There will also be a group of "quality of life" updates (how about being able to assign specific ringtones to specific users? - we know what you are thinking, didn't feature phones have this ability) and "accessibility" updates (e.g. added assistance for those who have vision problems or may be blind or near blind) that users may or may not end up caring about. There will also be a new "Driving Mode" that will silence incoming calls and text messages. We're not sure it's that big a feature.

There will also be a new developer program that specifically targets providing developers with operating system updates much more quickly than has been the norm for Microsoft. Dubbed the Windows Phone Preview for Developers program, it has already launched. Over 300,000 developers will now be able to more easily verify that their apps work as expected significantly ahead of the launch of new OS versions or updates. To participate and download Windows Phone 8 Update 3 as a developer, one of three conditions need to be met: the smartphone must be “developer-unlocked," the developer is a registered Windows Phone Store developer, or the developer is a registered Windows Phone App Studio developer.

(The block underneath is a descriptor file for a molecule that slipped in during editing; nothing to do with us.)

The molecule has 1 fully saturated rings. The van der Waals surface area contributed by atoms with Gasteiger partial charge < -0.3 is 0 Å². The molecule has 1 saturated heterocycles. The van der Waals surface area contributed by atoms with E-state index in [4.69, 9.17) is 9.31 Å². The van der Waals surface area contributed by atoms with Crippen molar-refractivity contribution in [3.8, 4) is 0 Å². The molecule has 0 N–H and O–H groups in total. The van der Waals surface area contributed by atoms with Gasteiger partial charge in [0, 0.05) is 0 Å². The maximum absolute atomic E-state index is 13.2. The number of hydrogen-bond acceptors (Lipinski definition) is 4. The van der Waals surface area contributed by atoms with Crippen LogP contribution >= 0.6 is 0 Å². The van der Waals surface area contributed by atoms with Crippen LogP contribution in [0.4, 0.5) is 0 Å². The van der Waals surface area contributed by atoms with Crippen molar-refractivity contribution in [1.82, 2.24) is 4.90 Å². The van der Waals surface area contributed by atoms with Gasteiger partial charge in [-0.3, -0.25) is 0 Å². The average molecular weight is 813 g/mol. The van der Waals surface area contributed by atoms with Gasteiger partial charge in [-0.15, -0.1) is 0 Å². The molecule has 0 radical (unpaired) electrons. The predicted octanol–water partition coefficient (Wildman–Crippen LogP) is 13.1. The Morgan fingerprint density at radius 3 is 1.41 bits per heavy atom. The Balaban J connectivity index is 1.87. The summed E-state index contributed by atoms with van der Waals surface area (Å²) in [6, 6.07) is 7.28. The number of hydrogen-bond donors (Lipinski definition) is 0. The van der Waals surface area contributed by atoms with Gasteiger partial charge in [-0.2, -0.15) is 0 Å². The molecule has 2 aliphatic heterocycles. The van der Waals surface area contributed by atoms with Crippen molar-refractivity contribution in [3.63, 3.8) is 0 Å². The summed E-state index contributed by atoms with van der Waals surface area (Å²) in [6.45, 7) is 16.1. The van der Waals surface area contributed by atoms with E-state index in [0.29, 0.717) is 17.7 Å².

In truth, based on what the update is being called we can hardly think of the release as a big deal. At least from a technical perspective. But sometimes a little tweak or fix is all it takes to jumpstart a sales cycle. Those larger smartphones and tablet possibilities qualify here.

The only real open question is whether or not Microsoft has timed the release well or if it is likely to slide well beyond the full holiday shopping period. There are carrier-related testing and deployment issues that have to be resolved of course, and the mobile device manufactures - including Nokia, have to ensure their own ducks are all in a row to get the products out the door in time for a holiday bonanza.

We surely hope so!

Edited by Alisen Downey